Seven sentenced for fake address in district election
Seven Hong Kong men living in Shenzhen were given suspended jail terms for using a false address to register to vote in Yuen Long in the district council elections last year.
They were the first batch of defendants to be convicted and sentenced since hundreds of reports of vote-rigging in November's polls surfaced. Both the police and anti-graft body the ICAC are investigating the cases.
During sentencing at Tuen Mun Court, Principal Magistrate Anthony Kwok Kai-on said he would have imposed an immediate custodial sentence on the instigator, Lam Kam-hung, 57, had he not suffered from cancer and undergone major surgery.
He sentenced Lam to four months' imprisonment, suspended for two years, and ordered him to pay costs of HK$ 2,000. The remaining defendants were sentenced to two months in prison, suspended for one year, and ordered to pay HK$1,000.
Lam had incited six other Hongkongers living in a Shenzhen village to provide false information on the provisional register for the November 6 vote by using the address of a warehouse in Tai Dao Tsuen, Hung Shui Kiu, Yuen Long. The other men were identified as Chan Kam-ping, 46; Chan Kwok-ping, 57; Lam Kam-fai, 59; Wong Wai-kwan, 58; Man Loi-sau, 67; and Chan Sai-ngau, 58.
The six men said they agreed to the plan because they would have found it too embarrassing to refuse Lam Kam-hung. The ringleader was the only one to cast his ballot in the Ping Shan South constituency, claiming he did so to boost his reputation in the mainland village.
The magistrate said vote-rigging or suspected vote-rigging were very serious forms of electoral corruption and dealt a heavy blow to the voter registration system. They cast a shadow over the poll's credibility.
The vote-rigging was a well-plotted scam and would have raised doubts about the election results had it succeeded, Kwok said. 'The wide coverage [of vote-rigging activities] by the media, even international media, raises questions ... about the electoral system of Hong Kong.'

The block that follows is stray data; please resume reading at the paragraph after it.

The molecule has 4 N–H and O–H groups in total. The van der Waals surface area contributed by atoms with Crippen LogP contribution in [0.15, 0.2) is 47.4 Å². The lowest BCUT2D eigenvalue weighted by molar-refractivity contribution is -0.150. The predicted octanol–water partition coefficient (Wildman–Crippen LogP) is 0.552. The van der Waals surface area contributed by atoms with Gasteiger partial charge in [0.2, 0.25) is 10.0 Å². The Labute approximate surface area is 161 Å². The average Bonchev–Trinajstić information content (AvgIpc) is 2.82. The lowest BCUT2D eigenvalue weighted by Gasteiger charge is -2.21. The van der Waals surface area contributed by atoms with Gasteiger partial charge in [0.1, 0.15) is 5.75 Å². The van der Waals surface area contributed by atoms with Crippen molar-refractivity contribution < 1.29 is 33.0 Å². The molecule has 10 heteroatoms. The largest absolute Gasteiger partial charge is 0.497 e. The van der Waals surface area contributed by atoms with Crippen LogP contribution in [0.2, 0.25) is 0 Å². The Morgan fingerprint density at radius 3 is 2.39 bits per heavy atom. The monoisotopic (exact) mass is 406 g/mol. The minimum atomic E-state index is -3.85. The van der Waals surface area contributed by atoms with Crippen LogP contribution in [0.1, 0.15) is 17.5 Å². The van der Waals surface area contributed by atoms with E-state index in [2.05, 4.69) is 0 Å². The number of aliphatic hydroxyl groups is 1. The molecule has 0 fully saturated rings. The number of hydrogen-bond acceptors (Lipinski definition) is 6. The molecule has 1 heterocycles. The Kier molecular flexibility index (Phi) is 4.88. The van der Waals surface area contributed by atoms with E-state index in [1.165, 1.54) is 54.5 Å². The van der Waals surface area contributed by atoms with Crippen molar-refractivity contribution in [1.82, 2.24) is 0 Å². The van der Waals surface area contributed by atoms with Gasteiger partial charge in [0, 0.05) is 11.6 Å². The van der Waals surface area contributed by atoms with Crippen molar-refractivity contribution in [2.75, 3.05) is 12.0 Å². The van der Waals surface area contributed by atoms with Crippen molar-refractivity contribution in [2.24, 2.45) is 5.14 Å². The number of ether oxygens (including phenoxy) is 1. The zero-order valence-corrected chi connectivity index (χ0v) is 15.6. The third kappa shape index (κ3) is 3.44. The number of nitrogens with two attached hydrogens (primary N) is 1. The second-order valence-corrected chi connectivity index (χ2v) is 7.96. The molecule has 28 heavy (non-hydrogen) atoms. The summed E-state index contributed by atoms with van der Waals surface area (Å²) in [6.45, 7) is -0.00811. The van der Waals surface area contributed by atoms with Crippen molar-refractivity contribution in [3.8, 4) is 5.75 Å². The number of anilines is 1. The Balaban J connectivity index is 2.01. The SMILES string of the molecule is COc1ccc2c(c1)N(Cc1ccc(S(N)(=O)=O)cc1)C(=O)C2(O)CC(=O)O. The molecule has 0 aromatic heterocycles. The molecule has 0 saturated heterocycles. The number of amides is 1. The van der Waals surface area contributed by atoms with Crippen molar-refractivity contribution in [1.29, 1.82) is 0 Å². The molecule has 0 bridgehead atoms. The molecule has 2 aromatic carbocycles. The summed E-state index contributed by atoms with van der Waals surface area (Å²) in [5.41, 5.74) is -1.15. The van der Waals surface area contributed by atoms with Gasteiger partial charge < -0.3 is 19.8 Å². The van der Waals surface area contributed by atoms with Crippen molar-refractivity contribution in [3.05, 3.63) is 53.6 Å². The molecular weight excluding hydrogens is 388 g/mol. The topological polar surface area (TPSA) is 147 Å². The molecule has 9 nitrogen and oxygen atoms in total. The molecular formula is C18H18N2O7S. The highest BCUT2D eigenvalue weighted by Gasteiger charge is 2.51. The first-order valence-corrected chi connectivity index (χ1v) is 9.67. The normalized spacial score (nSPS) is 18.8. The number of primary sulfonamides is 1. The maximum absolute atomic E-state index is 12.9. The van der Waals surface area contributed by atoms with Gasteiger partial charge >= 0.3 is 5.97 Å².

Kwok deemed it a 'ridiculously laughable excuse' for Lam to claim he committed the offence 'to boost his reputation in the village'.
'Voting is a solemn and fundamental civil right. It is not a face-giving party,' the magistrate said.
While six of the men did not cast their ballots, and as such 'the election result was not affected and there was no evidence to prove the intention of vote-rigging', the magistrate said 'their conduct seriously damaged the voter registration system'.
Ahead of the Legislative Council election in September, the magistrate warned the defendants not to commit a similar offence again.
The registration office had flagged the seven suspects to the police last year. The constituency election was won by Cheung Muk-lam, of the Beijing-loyalist New Territories Association of Societies.
The Independent Commission Against Corruption said that by January it had received 1,182 reports of irregularities in the district council elections, of which 730 involved vote-rigging allegations.
The number of votes Cheung Muk-lam received in Ping Shan South, beating the incumbent by 793 votes